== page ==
Childhood Vaccination Rates Dropped During the Pandemic: It’s Time for a Collective Catch-up

Thank you to the American Academy of Pediatrics (AAP) for sponsoring this post.

Many parents I know (myself included) feel that they dropped the ball in some way during the pandemic. My babies turned teen/tweens during this period, and it’s just wild to think of all the changes that occurred while mostly cocooned inside the confines of our home. Dialing back on their relaxed screen time privileges (along with other surviving-lockdown-accommodations) is still a work in progress (to say the least!). Although I’m a big believer in giving ourselves some grace as parents while we continue to juggle numerous responsibilities during challenging times, it’s imperative to shed light on the important (and concerning) stuff, including the fact that routine childhood immunization rates dropped during the pandemic. 

It’s time for a collective catch-up. 

A recent Centers for Disease Control and Prevention (CDC) report documented a substantial decrease in routine pediatric vaccine doses administered from March to May last year, during a period when a significant amount of childhood health checkups were missed. What’s most concerning is that the gap in childhood immunizations (including measles, mumps, and rubella (MMR), diphtheria, tetanus, acellular pertussis (DTaP), and human papillomavirus (HPV) immunizations) from the early period of the pandemic remains.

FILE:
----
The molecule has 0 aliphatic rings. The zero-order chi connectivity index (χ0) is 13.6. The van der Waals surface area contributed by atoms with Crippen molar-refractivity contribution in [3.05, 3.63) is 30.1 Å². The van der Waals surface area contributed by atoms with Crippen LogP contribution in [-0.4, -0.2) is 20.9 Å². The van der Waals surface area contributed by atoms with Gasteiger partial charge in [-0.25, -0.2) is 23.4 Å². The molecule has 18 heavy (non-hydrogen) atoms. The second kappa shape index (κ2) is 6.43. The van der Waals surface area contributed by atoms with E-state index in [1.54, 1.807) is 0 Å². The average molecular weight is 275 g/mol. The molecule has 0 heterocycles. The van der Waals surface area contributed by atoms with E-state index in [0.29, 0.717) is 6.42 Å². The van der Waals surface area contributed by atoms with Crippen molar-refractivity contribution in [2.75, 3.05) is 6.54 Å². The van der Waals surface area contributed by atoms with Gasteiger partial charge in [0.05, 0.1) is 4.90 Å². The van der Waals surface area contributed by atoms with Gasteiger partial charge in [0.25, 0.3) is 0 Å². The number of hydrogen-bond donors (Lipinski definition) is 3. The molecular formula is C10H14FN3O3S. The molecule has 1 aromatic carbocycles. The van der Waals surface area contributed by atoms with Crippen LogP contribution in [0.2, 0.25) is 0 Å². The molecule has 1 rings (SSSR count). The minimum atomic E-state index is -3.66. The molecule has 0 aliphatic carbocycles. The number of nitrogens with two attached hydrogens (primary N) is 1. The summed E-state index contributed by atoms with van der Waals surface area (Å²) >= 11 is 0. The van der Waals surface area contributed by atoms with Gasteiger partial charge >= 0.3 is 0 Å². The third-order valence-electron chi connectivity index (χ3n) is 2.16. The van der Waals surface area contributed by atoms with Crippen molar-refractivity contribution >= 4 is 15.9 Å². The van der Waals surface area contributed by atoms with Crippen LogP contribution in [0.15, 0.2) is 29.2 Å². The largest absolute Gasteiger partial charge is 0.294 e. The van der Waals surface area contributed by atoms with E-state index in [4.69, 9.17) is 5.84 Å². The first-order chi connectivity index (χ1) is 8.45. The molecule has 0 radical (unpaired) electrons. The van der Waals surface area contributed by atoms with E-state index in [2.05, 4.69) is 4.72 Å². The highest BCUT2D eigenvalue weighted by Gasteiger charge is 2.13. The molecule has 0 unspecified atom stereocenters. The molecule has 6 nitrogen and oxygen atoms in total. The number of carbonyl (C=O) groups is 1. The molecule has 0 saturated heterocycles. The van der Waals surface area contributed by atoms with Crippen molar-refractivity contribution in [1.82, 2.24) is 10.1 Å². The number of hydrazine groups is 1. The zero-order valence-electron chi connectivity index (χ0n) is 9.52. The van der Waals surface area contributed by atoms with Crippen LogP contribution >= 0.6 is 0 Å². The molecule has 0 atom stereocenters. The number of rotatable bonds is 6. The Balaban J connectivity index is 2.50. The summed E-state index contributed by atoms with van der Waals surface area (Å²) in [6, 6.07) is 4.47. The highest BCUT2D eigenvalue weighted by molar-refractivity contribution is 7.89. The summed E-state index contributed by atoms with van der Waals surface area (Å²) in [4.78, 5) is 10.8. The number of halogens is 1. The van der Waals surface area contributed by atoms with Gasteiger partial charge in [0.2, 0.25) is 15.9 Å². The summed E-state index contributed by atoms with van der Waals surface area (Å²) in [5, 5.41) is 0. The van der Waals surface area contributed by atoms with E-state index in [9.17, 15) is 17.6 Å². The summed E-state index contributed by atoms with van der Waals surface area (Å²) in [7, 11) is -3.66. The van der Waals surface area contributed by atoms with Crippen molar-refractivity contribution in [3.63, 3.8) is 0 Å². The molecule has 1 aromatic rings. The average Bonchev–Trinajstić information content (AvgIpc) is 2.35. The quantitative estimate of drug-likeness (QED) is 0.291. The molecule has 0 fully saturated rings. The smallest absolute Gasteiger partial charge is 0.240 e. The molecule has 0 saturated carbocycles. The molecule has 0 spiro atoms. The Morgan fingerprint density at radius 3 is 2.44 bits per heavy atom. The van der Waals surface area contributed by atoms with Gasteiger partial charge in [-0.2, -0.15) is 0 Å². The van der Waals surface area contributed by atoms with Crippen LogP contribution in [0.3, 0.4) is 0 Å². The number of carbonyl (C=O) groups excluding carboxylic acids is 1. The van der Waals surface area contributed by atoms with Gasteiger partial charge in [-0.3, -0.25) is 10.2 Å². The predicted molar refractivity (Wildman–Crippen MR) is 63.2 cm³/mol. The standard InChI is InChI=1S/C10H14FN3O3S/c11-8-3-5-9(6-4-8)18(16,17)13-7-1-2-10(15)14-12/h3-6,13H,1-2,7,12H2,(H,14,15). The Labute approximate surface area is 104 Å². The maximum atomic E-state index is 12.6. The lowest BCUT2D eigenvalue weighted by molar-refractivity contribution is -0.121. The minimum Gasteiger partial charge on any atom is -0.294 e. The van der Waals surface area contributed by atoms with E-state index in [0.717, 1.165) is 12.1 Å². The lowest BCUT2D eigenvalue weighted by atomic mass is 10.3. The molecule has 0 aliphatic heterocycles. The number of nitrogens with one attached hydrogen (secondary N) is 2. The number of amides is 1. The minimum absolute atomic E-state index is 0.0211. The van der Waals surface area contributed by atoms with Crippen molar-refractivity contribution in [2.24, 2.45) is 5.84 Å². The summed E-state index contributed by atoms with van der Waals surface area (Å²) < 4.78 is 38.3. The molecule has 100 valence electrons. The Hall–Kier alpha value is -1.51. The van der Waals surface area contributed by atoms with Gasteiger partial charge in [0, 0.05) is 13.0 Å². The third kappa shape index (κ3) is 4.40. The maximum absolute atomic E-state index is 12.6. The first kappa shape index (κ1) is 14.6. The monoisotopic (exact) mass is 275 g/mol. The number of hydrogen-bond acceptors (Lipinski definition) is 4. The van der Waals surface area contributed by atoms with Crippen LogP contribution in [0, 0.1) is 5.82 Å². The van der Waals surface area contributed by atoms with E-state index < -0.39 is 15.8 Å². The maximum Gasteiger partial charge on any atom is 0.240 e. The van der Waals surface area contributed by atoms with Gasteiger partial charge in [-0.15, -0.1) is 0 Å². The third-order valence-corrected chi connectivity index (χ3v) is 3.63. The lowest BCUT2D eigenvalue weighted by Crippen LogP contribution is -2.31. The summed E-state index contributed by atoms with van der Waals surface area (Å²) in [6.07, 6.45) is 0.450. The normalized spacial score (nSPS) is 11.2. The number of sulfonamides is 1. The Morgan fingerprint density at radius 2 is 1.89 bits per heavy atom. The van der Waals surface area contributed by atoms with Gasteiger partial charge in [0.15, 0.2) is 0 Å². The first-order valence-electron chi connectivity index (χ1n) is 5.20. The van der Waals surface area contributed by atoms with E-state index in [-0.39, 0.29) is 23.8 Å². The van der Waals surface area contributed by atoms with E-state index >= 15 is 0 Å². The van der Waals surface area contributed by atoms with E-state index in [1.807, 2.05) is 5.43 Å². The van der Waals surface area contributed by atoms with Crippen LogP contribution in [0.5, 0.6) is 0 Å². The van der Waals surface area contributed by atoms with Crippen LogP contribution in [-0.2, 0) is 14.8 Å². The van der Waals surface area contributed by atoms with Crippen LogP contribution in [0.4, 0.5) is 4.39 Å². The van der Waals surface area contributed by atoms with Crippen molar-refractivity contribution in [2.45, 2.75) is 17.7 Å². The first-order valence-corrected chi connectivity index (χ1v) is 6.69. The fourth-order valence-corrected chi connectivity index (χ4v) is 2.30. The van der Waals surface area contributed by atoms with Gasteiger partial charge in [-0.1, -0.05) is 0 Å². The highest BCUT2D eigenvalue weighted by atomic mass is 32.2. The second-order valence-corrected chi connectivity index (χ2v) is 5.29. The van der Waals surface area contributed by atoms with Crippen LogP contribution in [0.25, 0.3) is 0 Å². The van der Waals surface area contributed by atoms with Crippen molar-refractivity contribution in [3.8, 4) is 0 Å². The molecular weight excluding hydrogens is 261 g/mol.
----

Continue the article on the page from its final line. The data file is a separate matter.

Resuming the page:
As parents, we protect our children and babies every single day – from the research that went into that very first car seat – to sports helmets, seatbelts, and so much more. One of the best ways to protect and keep our kids safe is by keeping up with their immunizations. Vaccines are an effective, proven way to keep children healthy and safe. And missing routine vaccinations can leave our babies and children vulnerable to severe and once eradicated diseases, such as measles and smallpox, while putting the most vulnerable people in our communities at risk. 

So, what can we do? Call your pediatrician.